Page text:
• CPR classes offer much more than teaching breaths and compressions. Possibly the most important skill, statistically speaking, is to recognize SCA and to grab an AED. Without training, few students will even know what an AED is. With training, its possible that they’ll retrieve life-saving equipment. Oh, and Mr. Fritchnitch, AEDs are located in gyms, parks, airports, community buildings and elsewhere, not just schools. To think, possibly learning something practical that can be used outside of a scholastic environment; at one time that was the point of school in the first place….

Lastly, AED units and CPR training in schools do not just help students in need, but adults such as teachers, parents and others (superintendents?) visiting school campuses.


PulsePoint Launches Crowd-Sourcing App to Gather AED Data

At the ECCU conference in Las Vegas, NV, PulsePoint launched a new app to help gather AED unit data (see here and here). The app uses crowdsourcing to maximize exposure and impact. Users of the app simply collect data by taking a picture of an AED and the data, such as the geocoordinates/location, and other important information is added to the local database. Emergency dispatchers review the information and approve the data so that new AED locations are added and made available to the public using the PulsePoint Respond app.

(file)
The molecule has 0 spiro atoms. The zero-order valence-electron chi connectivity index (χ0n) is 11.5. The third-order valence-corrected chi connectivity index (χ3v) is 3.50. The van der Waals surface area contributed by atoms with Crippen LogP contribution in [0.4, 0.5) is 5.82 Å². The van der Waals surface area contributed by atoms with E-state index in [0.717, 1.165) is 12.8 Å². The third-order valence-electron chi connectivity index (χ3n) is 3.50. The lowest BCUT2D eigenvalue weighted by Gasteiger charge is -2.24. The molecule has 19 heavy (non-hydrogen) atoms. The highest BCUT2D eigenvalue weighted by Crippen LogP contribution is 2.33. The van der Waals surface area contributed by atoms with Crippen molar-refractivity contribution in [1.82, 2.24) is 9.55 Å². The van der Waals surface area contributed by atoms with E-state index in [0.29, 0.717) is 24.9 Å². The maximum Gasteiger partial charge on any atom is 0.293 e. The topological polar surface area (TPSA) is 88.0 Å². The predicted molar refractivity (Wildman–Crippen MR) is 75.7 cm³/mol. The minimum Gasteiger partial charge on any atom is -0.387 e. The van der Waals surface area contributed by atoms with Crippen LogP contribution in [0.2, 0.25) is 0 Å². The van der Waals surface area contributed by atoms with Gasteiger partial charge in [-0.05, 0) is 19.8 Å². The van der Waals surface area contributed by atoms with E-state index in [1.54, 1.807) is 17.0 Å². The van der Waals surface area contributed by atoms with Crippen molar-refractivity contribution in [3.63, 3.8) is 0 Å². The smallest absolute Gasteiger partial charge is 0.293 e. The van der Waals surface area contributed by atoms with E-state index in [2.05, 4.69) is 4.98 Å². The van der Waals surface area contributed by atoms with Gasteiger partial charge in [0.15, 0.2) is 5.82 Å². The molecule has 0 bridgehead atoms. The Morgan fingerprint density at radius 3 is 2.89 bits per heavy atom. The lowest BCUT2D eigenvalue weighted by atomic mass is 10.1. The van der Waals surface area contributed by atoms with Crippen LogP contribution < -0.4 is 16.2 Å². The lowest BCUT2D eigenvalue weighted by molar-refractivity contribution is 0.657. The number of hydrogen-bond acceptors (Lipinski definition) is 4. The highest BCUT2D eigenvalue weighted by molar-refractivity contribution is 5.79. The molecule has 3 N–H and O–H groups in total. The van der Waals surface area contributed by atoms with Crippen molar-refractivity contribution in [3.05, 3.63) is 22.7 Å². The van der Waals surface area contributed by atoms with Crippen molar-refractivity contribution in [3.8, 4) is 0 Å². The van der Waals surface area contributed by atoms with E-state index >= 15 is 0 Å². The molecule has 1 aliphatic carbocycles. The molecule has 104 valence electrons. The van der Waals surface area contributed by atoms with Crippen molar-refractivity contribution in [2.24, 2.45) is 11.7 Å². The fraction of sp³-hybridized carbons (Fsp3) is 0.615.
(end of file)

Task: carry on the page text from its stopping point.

The app offers a great way to gather new data and strengthen the benefits of the PulsePoint product, connecting victims of Sudden Cardiac Arrest with citizen responders.

The only gap remaining, and an item that is covered by Annuvia’s Arch product, is the ongoing maintenance and management of AED units. Its easy to locate and find an AED, then add it to a database, but we need to make sure these devices are functioning properly. Arch does just this through ongoing communication with AED owners who regularly review and “check” their devices to make sure they’re in a readiness state.


Vancouver Police Save Life with AED & Have Outstanding Grant for More

This brief article by Craig Brown of The Columbian helps explain why AED units in police patrol cars is a must. Often police are first on-scene during medical calls and, with the proper equipment, can accomplish the job of EMTs and Medics. That equipment, of course, are AED units.

Mr. Brown indicates that the department have 60 AED units in its patrol cars and have applied for a grant to buy 50 more for their other vehicles. I’m not sure if their grant application has been submitted, but I’d say that they should make sure this story is added to help bolster their case!

Couple interesting Facts:

  • They bought the AEDs in October
  • This was the first life saved
  • Officers have responded to “dozens” of such calls since the devices were purchased and have used the AEDs several times

Interestingly, Detective Robert Givens “was leaving the police’s West Precinct office…when he saw a man in distress lying on the sidewalk.” That is, this doesn’t appear to be a 911 call that an officer responded to but, rather, an officer who recognized someone in need and was carrying life-saving equipment.

Can’t anyone with an AED in their possession respond the same way, not just a police officer? Absolutely!